The recipe of the Martinez cocktail laid the grounds for many of today's famous cocktails. Amongst them are the first-ever Martini recipes. And also, the later developed Dry Martini is based on the classic Martinez recipe.
But despite its many prominent descendants, the Martinez itself is still a winner on every bar menu. It consists of equal parts Gin and Sweet Vermouth, mixed with Maraschino Liqueur and some drops of cocktail bitters.
If you now feel that the whole story rings a bell, then you are right. Many of today's classic cocktails evolved from even older recipes.
And so it happens that already the Martinez cocktail is one of them: The Gin-based drink is a variation of the Manhattan cocktail.
History of the Martinez Cocktail
The first time the recipe of the Martinez cocktail got published in written form was in 1884. O.H. Byron included the recipe in his "The Modern Bartender's Guide".
Regrettably, the recipe did not contain a recommendation on the type of Gin to use. Most likely, it was an Old Tom Gin or a Genever, as both were quite common at the time.
One may expect that O.H. Bryon also created it. However, historians assume that the cocktail is at least a few years older. In fact, there are rumors that legendary Jerry Thomas might have invented the drink.
If that is the case, the birth of the Martinez must have been after 1876, the year Jerry Thomas published his famous book "The Bartender's Guide".
And there is an interesting side fact. After Jerry Thomas died in 1885, an updated version of his book got published. In this version of "The Bartender's Guide", a recipe for the Martinez cocktail is included.
Naturally, that doesn't prove who invented the drink, as it got printed shortly after O.H. Bryon's book. But still. Also, Jerry Thomas' recipe is very close to those served in today's bars.
An indication that Jerry Thomas might indeed be the original creator of the classic Martinez cocktail.
Ingredients of the Martinez cocktail
The Martinez is an elegant composition of Gin, Vermouth, Maraschino Liqueur, and cocktail bitters. To make the perfect Martinez cocktail, you need to pick a Gin that suits your palate and pay attention to the other elements, as well.
Best Gin for the Martinez
Jerry Thomas - possibly the inventor of the drink - asks for different types of Gin in his recipe - or recipes to be precise, as he gave four different options.
Two of them are English, which makes sense, considering that the London-style Gins were not that popular at this time. But in the first one, he asks for domestic Gin and seems to refer to Genever. That would indicate that this is the original version.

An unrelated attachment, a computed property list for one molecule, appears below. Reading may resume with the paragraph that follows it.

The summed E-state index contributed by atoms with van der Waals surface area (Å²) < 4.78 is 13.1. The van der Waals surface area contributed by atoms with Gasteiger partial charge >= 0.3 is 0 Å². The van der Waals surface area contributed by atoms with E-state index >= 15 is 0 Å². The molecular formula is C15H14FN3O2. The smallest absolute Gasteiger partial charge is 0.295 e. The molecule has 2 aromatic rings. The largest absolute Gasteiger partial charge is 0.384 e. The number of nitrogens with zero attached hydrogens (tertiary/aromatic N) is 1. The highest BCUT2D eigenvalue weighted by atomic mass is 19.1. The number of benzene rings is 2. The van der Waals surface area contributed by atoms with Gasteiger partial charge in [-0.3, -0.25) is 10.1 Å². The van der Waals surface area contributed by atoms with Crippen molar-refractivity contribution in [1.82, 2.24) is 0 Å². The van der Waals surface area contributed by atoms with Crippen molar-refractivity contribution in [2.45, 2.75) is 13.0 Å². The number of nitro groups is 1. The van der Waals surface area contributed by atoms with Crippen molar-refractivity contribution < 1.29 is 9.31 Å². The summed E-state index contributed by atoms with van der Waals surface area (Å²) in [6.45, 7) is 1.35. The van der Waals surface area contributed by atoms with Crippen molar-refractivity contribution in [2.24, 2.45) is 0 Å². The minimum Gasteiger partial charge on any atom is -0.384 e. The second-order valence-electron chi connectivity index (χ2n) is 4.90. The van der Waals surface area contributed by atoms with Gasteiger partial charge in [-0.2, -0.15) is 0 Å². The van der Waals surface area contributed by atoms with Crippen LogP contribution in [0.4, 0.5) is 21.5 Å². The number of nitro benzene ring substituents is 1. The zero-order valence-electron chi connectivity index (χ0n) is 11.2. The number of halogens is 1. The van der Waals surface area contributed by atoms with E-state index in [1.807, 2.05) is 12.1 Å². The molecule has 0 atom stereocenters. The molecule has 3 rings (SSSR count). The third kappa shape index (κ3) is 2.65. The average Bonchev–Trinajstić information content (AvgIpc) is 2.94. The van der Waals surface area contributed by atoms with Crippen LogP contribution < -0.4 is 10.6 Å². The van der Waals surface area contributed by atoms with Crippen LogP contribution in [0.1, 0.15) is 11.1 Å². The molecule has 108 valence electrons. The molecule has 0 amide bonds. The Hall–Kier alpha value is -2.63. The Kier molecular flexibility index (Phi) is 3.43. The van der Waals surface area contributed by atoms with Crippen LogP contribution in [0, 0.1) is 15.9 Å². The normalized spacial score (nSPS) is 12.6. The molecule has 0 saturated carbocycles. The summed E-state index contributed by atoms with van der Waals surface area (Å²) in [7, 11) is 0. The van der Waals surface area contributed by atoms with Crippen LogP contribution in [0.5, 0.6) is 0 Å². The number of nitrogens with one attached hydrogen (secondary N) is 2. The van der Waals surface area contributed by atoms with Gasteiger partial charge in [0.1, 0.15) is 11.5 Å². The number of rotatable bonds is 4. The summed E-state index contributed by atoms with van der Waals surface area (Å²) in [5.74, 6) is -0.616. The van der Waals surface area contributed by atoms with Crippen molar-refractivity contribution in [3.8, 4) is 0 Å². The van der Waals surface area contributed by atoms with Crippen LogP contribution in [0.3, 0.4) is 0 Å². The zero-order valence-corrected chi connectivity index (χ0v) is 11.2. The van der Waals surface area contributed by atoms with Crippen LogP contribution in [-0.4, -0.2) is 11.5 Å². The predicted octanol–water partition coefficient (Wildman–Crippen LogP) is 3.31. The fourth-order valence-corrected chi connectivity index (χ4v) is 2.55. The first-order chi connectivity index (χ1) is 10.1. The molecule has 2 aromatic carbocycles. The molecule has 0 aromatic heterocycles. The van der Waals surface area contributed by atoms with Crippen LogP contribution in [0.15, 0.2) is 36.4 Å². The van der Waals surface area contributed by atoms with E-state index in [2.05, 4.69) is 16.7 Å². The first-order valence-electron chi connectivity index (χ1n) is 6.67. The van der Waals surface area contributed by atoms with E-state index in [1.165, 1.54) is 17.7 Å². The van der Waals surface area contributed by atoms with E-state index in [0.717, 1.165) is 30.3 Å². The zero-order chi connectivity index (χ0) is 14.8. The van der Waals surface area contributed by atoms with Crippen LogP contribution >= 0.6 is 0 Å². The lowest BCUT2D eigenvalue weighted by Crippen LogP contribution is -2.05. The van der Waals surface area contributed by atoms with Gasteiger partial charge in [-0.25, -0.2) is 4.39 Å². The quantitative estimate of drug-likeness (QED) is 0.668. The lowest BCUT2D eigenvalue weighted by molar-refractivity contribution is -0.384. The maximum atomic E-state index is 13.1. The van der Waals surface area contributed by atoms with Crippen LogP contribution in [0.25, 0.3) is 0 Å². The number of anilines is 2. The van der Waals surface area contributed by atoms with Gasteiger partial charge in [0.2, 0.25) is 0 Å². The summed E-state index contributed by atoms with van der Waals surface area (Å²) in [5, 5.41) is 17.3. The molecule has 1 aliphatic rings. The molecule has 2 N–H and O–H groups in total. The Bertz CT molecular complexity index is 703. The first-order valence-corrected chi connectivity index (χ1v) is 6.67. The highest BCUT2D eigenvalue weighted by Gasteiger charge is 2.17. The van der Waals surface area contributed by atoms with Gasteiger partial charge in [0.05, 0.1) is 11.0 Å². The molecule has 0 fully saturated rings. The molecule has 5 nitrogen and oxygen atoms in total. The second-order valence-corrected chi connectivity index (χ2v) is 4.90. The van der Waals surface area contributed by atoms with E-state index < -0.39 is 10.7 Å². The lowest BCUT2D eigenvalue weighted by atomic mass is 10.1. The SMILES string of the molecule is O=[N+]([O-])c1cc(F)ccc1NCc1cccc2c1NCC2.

Either way, today's Gin selection is not comparable to what it was back then. Nowadays, there are so many different kinds of Gin that it's pretty hard to keep track.
Yet, if you want to take a traditional approach to this drink, try Genever. Alternatively, an Old Tom will also work beautifully. It will lead to a sweeter drink compared to using a malty Genever. And it will be less juniper-forward than a classic London Dry Gin.
Saying that, if you opt for a London Dry Gin for your Martinez cocktail, you will get a drier, more crisp drink. But you can also experiment with more citrus-forward or floral Gins.
For the Vermouth part, Jerry Thomas presumably only used sweet Vermouth in his recipe - it only says Vermouth without further specification.
Yet, I like a combination of sweet and dry Vermouth in my Martinez. It creates a beautiful balance and goes particularly well with the Triple Sec. I don't have a favorite for the dry Vermouth, but for the sweet part, I recommend Antica Formula.
Maraschino Liqueur is a liqueur with a strong cherry flavor. Basically, there's only one producer of the real deal - Luxardo. It's made from a particular cherry species - the Marasca cherries. They are only growing on the Dalmatian coast of Croatia.
The taste of Maraschino is bitter and dry, and if you drink it neat, you can detect a subtle almond aroma. However, this slight almond flavor gets lost when you mix Maraschino liqueur into a cocktail.
Angostura Bitters add the final touch to your drink. If you haven't used them before, you might wonder how a few drops of something can make such a difference.
Bitters are real flavor bombs, and Angostura makes them to perfection. So don't leave them off. They are vital for getting the balance of your drink right.
Variations of the Martinez Cocktail
The classic version of the cocktail uses sweet Vermouth as a component. But more modern interpretations can include a combination of dry Vermouth and Curaçao or Cointreau liqueur to replace the sweet Vermouth.
Alternatively, you can also mix all those spirits to receive a perfect balance of the different flavors.
You can also experiment with a Genever base instead of the classic Gin base. This combination works remarkably well and delivers a well-balanced drink.
- 1 Jigger
- 2 oz Gin or Genever
- 1 oz Sweet Vermouth (I prefer Antica Formula )
- 0.25 oz Dry Vermouth
- 0.25 oz Maraschino Liqueur
- 2 dashes Angostura bitters
- Add all ingredients into a mixing glass with plenty of ice.
- Stir until the cocktail is well-chilled and strain into a coupe glass.
- Garnish with a twisted orange zest.